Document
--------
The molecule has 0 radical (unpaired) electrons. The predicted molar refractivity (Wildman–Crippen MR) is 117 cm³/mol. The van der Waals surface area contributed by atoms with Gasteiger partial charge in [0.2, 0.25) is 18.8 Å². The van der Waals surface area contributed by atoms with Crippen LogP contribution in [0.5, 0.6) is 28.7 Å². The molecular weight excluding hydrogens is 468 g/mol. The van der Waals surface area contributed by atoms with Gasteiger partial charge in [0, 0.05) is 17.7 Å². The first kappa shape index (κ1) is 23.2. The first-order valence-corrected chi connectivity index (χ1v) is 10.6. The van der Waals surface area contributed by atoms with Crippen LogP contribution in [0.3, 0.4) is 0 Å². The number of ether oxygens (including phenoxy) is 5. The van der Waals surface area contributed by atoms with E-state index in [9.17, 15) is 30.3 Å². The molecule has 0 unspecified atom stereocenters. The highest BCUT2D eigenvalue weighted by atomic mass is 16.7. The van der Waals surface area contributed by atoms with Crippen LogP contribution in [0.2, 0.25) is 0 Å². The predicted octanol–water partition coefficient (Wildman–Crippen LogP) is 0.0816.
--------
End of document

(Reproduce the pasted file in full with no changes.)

The molecule has 0 radical (unpaired) electrons. The predicted molar refractivity (Wildman–Crippen MR) is 117 cm³/mol. The van der Waals surface area contributed by atoms with Gasteiger partial charge in [0.2, 0.25) is 18.8 Å². The van der Waals surface area contributed by atoms with Crippen LogP contribution in [0.5, 0.6) is 28.7 Å². The molecular weight excluding hydrogens is 468 g/mol. The van der Waals surface area contributed by atoms with Gasteiger partial charge in [0, 0.05) is 17.7 Å². The first kappa shape index (κ1) is 23.2. The first-order valence-corrected chi connectivity index (χ1v) is 10.6. The van der Waals surface area contributed by atoms with Crippen LogP contribution in [0.3, 0.4) is 0 Å². The number of ether oxygens (including phenoxy) is 5. The van der Waals surface area contributed by atoms with E-state index in [9.17, 15) is 30.3 Å². The molecule has 0 unspecified atom stereocenters. The highest BCUT2D eigenvalue weighted by atomic mass is 16.7. The van der Waals surface area contributed by atoms with Crippen LogP contribution in [0.2, 0.25) is 0 Å². The predicted octanol–water partition coefficient (Wildman–Crippen LogP) is 0.0816.